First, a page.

Now sure, MySpace is really ugly, but that's because normal people choose to make it that way by customising their pages. You still have the standard interface elements that makes it (fairly) easy to navigate through the site. Friends Reunited, on the other hand, is designed by supposed professionals, and just gives you a headache trying to work out how to get from A to B. I don't think any thought whatsoever has gone into how people use the site, it seems they had an original idea that worked well, and then every expansion since has geared around finding a place to stuff a link to a new feature or finding a place to stuff an advert or charge money.

The real reason (3, Insightful)

Jaaay (1124197) | more than 7 years ago | (#19814429)

behind the success of all SN sites is most people prefer to sit at home sending messages to everyone they may or may not know instead of picking up the phone. It's more impersonal so people find it easier to waste time casually instead of calling up 30 people and going out so much.

Re:The real reason (5, Funny)

wallyhall (665610) | more than 7 years ago | (#19814491)

http://www.phdcomics.com/comics/archive.php?comici d=877 [phdcomics.com]

I see this every day. For real.

For those who don't know what facebook is... (1)

wallyhall (665610) | more than 7 years ago | (#19814643)

For those who don't know what Facebook is http://uk.youtube.com/watch?v=mvepYYNjfBk [ttp] ... sums it up quite nicely imo.

Re:The real reason (3, Insightful)

HTH NE1 (675604) | more than 7 years ago | (#19814661)

With all the comparing of friend-counts as a measure of social status, I treat Facebook and other social networking sites like a game of Global Thermonuclear War: the only way to win is not to play.

Or, to paraphrase an old military recruitment campaign slogan, all I need is a few good friends.

Re:The real reason (1, Insightful)

Anonymous Coward | more than 7 years ago | (#19815745)

I treat sites like that as Dweeb detectors. You haveto be some kind of dweeb that is not interesting to need everyone to come to you with a big counter of the number of friends you have.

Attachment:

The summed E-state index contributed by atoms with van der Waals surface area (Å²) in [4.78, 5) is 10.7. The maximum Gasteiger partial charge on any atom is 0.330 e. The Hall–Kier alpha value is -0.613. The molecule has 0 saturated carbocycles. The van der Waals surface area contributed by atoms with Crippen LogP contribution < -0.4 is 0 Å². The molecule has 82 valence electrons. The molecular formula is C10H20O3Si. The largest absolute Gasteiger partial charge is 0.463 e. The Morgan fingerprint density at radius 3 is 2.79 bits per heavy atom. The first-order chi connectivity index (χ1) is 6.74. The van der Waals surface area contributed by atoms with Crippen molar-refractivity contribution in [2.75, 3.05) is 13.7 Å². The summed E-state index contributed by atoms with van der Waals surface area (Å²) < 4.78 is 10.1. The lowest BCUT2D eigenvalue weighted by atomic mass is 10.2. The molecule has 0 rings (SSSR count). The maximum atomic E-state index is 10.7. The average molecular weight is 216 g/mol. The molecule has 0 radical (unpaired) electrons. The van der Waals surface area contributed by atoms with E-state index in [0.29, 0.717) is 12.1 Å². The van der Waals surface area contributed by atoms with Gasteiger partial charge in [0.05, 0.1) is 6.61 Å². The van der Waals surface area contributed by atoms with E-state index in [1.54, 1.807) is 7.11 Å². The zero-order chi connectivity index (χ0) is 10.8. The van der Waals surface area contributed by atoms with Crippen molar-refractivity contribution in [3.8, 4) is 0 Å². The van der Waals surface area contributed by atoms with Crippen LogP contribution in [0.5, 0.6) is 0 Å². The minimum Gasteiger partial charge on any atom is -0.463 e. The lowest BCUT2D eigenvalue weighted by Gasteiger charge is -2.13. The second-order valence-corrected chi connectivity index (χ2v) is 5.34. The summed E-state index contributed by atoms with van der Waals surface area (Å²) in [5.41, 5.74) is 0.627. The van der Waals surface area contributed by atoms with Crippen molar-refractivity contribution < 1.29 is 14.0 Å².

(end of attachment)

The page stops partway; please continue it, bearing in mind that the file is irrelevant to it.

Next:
I am a member on at least 30 forums as well as email groups and usnet threads and have many friends out there built the old fashoned way. IRC,USENET, and participation in discussions.

This crap that is the "social" websites today are utter crap. Get on a biking forum, fishing forum, monkey spanking forum and talk. posting useless drivel to a website and adding every stranger that comes along to your friends list is simply sad.

Re:The real reason (1)

Indefinite, Ephemera (970817) | more than 7 years ago | (#19815799)

I have exactly five friends listed on my Facebook list -- all genuine, and to my knowledge not caring about having such an exclusive status. What bothers me are the seven requests I got from people I knew a bit in secondary school but was never really 'friends' with -- especially those who didn't bother to reply when I messaged them.

Re:The real reason (2, Insightful)

kaleco (801384) | more than 7 years ago | (#19815143)

I find social networking (in my case using Bebo) to be an excellent way of keeping in touch with casual acquaintences, like people I work beside, friends who have moved away or general people I don't really have a need to phone. Some people treat friends like Pokemon cards, and the sites certainly encourage this. When you log in to Bebo you're presented with an 'Updates' page which shows the latest developments in your contacts' social arms race- a list of who's added who to their friends list. However, I'm content to just use it as a way to keep in touch with my colleagues. Cheaper than a text message too.

Re:The real reason (2)

Tuoqui (1091447) | more than 7 years ago | (#19815365)

No its because going to a movie costs like $10-12 for the ticket. Then another $20 for a supersized popcorn and pop that'd make McDonald's jealous.

Total cost for 2 people to go: $60-70.

Coincidentally the MPAA is losing money as social networking sites gain popularity :P might as well blame it on that instead of piracy.

I don't have to worry about this (4, Funny)

eln (21727) | more than 7 years ago | (#19814439)

I have 2,874 friends on MySpace, and they are all super cool. All the women are constantly trying to get me to look at them naked (girls, please, one at a time! I'm not a machine!) and the guys are always trying to give me free stuff (iPods, Wiis, you name it!). I am truly blessed to have so many generous and caring friends.

Re:I don't have to worry about this (4, Funny)

phatvw (996438) | more than 7 years ago | (#19814671)

Wow you are popular!